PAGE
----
A donor advised fund is an account that you set up but which is managed by a nonprofit organization. You contribute to the account, which grows tax-free. You can recommend how much (and how often) you want to distribute money from that fund to the University at Buffalo or other charities. You cannot direct the gifts.
An endowed gift can create a new endowment or add to an existing endowment. The principal of the endowment is invested and a portion of the principal’s earnings are used each year to support our mission.
Tax on the growth in value of an asset—such as real estate or stock—since its original purchase.
Securities, real estate or any other property having a fair market value greater than its original purchase price.
Real estate can be a personal residence, vacation home, timeshare property, farm, commercial property or undeveloped land.
A charitable remainder trust provides you or other named individuals income each year for life or a period not exceeding 20 years from assets you give to the trust you create.
You give assets to a trust that pays our organization set payments for a number of years, which you choose. The longer the length of time, the better the potential tax savings to you. When the term is up, the remaining trust assets go to you, your family or other beneficiaries you select. This is an excellent way to transfer property to family members at a minimal cost.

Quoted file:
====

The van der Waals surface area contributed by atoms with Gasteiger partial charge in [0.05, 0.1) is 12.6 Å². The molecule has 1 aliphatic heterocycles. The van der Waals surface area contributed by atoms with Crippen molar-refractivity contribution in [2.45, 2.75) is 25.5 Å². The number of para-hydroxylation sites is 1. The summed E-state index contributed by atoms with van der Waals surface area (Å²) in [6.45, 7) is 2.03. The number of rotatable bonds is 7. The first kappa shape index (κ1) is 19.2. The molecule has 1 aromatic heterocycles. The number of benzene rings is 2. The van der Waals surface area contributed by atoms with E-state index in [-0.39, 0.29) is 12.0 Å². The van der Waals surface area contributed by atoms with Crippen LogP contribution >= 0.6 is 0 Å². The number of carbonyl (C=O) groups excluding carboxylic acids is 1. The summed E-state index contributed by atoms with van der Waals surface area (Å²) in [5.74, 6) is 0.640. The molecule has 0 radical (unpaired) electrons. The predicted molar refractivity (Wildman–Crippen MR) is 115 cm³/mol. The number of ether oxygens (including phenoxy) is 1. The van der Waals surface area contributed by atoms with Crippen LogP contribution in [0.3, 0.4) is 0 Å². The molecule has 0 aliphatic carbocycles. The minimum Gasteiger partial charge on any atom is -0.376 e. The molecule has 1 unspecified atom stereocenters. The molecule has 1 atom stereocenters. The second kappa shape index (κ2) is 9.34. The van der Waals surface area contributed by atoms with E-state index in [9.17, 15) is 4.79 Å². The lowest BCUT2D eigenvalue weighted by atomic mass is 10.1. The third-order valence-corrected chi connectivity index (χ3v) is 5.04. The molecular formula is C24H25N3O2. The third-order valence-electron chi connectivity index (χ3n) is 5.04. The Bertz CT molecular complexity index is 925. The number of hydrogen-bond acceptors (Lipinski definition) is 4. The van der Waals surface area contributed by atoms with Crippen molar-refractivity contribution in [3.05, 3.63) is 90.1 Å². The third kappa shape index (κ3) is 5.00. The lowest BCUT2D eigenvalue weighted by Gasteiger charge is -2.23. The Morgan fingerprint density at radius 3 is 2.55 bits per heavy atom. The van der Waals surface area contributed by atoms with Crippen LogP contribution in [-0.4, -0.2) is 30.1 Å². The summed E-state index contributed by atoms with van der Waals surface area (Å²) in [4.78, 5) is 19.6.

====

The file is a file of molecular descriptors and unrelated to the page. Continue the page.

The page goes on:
You fund this type of trust with cash or appreciated assets—and may qualify for a federal income tax charitable deduction when you itemize. You can also make additional gifts; each one also qualifies for a tax deduction. The trust pays you, each year, a variable amount based on a fixed percentage of the fair market value of the trust assets. When the trust terminates, the remaining principal goes to the University at Buffalo as a lump sum.
You fund this trust with cash or appreciated assets—and may qualify for a federal income tax charitable deduction when you itemize. Each year the trust pays you or another named individual the same dollar amount you choose at the start. When the trust terminates, the remaining principal goes to the University at Buffalo as a lump sum.
A beneficiary designation clearly identifies how specific assets will be distributed after your death.
A charitable gift annuity involves a simple contract between you and the University at Buffalo where you agree to make a gift to the University at Buffalo and we, in return, agree to pay you (and someone else, if you choose) a fixed amount each year for the rest of your life.